Anna Aguillard Oct. 1, 2015, 10:09am


As the gubernatorial race heats up, one divisive issue that will certainly have a significant impact on the election is tort reform.

The Louisiana Oil and Gas Association blames the state’s tort laws for its legal climate, which has consistently been ranked among the worst in the nation. According to the U.S. Chamber Institute for Legal Reform’s 2015 Lawsuit Climate Survey, Louisiana ranked as the second worst legal climate in the nation.

“The issue of tort reform is one that should have been addressed over the last eight years, but simply was not. The newly elected governor, whomever that will be, should take this issue as a flagship for his campaign,” said Don Briggs, president of LOGA.

Under Louisiana’s current tort laws, plaintiffs cannot reach jury trial threshold unless their claim exceeds $50,000. In other states, the threshold is around $2,500. Proponents of tort reform argue that Louisiana’s substantially higher threshold encourages monetary extortion and frivolous suits against businesses.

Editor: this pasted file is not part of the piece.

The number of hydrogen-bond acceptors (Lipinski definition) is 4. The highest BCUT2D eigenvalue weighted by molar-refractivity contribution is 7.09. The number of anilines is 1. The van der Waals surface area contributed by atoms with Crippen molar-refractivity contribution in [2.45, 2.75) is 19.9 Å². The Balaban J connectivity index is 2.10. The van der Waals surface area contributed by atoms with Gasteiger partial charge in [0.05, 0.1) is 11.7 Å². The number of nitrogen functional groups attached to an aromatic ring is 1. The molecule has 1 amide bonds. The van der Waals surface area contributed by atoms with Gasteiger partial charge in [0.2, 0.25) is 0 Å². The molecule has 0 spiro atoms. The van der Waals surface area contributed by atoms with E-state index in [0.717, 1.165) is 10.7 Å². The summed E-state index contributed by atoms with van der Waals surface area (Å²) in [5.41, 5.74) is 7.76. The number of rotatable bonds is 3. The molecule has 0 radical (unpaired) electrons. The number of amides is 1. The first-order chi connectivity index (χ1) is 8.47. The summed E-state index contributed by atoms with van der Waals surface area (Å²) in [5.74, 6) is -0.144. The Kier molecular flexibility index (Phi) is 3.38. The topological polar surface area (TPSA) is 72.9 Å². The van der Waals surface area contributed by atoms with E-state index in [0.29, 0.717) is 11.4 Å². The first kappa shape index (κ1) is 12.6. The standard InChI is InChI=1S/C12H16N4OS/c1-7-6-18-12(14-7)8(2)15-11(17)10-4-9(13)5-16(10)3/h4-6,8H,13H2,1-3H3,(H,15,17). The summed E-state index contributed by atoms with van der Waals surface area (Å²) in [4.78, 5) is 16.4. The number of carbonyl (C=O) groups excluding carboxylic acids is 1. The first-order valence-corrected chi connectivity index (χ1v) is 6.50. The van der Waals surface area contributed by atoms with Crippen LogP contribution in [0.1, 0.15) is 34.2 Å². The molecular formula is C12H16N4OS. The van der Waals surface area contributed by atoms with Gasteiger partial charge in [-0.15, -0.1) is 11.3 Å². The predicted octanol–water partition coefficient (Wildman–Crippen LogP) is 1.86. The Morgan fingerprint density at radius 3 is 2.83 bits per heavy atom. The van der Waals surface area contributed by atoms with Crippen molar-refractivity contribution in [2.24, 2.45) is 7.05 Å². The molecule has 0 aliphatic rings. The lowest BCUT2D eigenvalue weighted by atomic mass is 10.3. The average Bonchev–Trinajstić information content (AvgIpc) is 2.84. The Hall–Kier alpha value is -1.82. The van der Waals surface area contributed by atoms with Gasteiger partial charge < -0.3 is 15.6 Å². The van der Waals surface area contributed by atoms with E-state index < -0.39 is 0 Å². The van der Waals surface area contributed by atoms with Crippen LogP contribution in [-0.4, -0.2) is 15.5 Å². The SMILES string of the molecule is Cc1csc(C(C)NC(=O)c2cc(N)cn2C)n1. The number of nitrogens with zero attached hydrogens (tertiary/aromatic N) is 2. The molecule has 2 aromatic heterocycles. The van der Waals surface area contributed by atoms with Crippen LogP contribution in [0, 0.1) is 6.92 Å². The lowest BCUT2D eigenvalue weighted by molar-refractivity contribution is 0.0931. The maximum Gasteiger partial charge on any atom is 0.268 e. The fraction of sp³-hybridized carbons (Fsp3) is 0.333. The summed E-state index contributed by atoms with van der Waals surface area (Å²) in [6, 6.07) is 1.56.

“The last thing our state needs is more frivolous lawsuits that only line the pockets of a few attorneys and continue to drive out good-paying jobs that can stimulate our economy,” said Briggs.

According to Ragan Dickens, LOGA’s communications director, “we have seen specific candidates, like Scott Angelle, that are willing to take dollars from the attorneys who file these legacy lawsuits. Also, a specific candidate, David Vitter, has continually stood up for industry over the past few years regarding legacy lawsuits. The industry doesn’t forget who stands up for them.”

Critics say tort reform is an attempt by the oil and gas industry to tilt the political playing field in their favor.

Dickens defends the industry.

“Let’s remember, as oil and gas revenues decline, so does funding for health care and education. The impact is much broader than just oil and gas,” said Dickens. “We have visited with many companies who have told us that they simply cannot or will not do further business in Louisiana due to the legal climate.

"While many issues need to be addressed to get our state back on the right path, the issues of tort reform should be at the forefront,” said Briggs.

Editor's note: The Louisiana Record is owned by the U.S. Chamber Institute for Legal Reform

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